June 24, 2016
by Heather Keroes
When a mysterious benefactor left a basket of Cracker Jack boxes in our break room this morning, I was only too happy to help myself to a box. I can’t recall the last time I enjoyed the ballpark favorite, but today I would end the Cracker Jack drought. Tearing into the small cardboard box brought back memories. It wasn’t necessarily the tasty treat I was longing for – I was in it for the PRIZE. Aforementioned prize was typically a temporary tattoo, which is probably the only kind of tattoo I would ever dare consider.
Cracker Jack has been around for more than 120 years and I’d speculate that nostalgia has been responsible for its staying power. There hasn’t been any significant change to Cracker Jack in recent years until owner Frito-Lay announced a few months ago that the infamous “prize in the box” was going bye-bye and would be replaced by a mobile experience. The box in my hands this morning, however, was clearly labeled to denote that a prize awaited me inside.
Moment of truth. I opened the box and found the prize – a sticker that would serve as a QR code of sorts so I could play “Blipp the ball game.” Blippar is an augmented reality app (admittedly, I had never heard of it) and is not owned by Frito-Lay. The instructions for the mobile experience were difficult to read and clearly not meant for those of us who are farsighted … or nearsighted … or any-sighted. I managed to download the app and unlocked my prize – a “Step Up to the Plate” game to create my own baseball card. While I wouldn’t call this experience a “game,” I did get a kick out of picking my name (Captain Cool), play style (hustler, of course) and jersey number (lucky 13). Below is the result, which I am bravely sharing on this blog.
Cracker Jack, you crack me up. Will this new prize experience help Frito-Lay sell more Cracker Jack? That depends on the target. If it’s children, I’m not sure this mobile experience is enough to move boxes, although it certainly made me laugh. I still want my tattoo, though.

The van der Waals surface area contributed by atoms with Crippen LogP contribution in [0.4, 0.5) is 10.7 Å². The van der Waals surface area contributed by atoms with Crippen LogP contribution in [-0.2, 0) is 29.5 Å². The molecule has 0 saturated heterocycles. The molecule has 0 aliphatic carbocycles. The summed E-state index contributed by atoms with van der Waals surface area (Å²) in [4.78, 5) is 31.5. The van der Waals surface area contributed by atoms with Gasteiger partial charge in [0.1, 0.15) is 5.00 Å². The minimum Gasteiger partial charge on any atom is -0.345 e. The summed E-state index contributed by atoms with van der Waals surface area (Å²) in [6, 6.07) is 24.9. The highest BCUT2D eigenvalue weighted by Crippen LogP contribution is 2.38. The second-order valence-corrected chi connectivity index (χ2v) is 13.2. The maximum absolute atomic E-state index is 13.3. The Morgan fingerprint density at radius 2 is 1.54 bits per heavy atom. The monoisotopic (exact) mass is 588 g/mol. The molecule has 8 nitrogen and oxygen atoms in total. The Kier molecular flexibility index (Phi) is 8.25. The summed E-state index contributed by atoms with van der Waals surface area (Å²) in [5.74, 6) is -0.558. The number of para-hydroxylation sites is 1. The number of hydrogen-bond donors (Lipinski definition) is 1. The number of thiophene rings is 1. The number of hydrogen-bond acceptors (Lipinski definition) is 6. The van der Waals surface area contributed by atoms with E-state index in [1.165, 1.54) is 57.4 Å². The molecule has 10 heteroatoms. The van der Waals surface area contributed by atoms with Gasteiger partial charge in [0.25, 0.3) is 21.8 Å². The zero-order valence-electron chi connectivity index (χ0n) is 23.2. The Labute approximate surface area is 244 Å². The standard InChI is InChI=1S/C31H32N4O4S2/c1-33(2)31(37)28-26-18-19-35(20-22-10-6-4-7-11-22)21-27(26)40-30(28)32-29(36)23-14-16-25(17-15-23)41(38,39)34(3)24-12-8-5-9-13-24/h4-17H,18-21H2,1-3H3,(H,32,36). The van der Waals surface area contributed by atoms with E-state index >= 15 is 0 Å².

December 7, 2015
by Heather Keroes
“Welcome to Moe’s!” Just hearing that phrase makes my mouth water and my stomach grumble as it yearns for burritos, chips and queso. I subscribe to Moe’s Southwest Grill’s text alerts, which keep me informed of important burrito deals. On Black Friday, for example, I would fully expect to receive (and did) a text offering me amazing burrito savings to help fuel my shopping. But today marks the 74th anniversary of the attack on Pearl Harbor. This isn’t a day when I would expect to receive the following text alert: “Pearl Harbor Day got you HUNGRY? Swing by Moe’s for Moe Monday.” Uh … yeah. Pearl Harbor Day has me FAMISHED.
I could write much more than this about holiday exploitation and misinterpretation, but for some reason I thought Pearl Harbor Day escaped that fate. This isn’t a day to vie for savings on a big screen TV, let alone a burrito. As I write this, it is lunchtime, and I am indeed hungry, but I’m not craving Moe’s.
September 9, 2015
by Heather Keroes
Your job title doesn’t need the word “creative” in order for your role to be creative. That’s one lesson that struck home for me when I attended the PRSA Sunshine District Conference this year. Hundreds of PR professionals gathered from across Florida to experience an amazing line-up of speakers, including Duncan Wardle, vice president of Walt Disney Company’s Creative Inc., Disney’s team of “creative ideation and innovation catalysts.”
Wardle did not get up on a stage to give a presentation. Instead, he took our large group through creative exercises designed to push past our own barriers. Here are a couple of examples that may inspire you and serve as catalysts for your next brainstorm.
- Start with a Smile – In groups of three, we took turns playing expert and reporters. And boy, Wardle selected unique subject matter for the experts! When it was my turn to play the expert, I became a relationship therapist for unicorns. The result? The most fun and fantastical “media” interview on the planet. And bonus, it was a great way to get the juices flowing and incite laughter. Smiles = relaxed way of thinking = creative thoughts.
- Say, “Yes, And …” – Question: Who are the most creative thinkers out there? Answer: Children. But why? As Wardle explained, when we become adults we think more efficiently and we seek to rationalize. So when you bring up that next truly “out of the box” idea at your team brainstorm, the chances of it getting shot down are pretty high. The problem isn’t that others don’t appreciate your idea; it’s that they have already weighed it against a predetermined set of criteria (resources, budget, time, etc.). We’re naysayers by nature, so instead of saying, “no,” or “yes, but …” try saying “yes, and …” By doing so, you’ll make a good idea even better and encourage others to share their creative thoughts.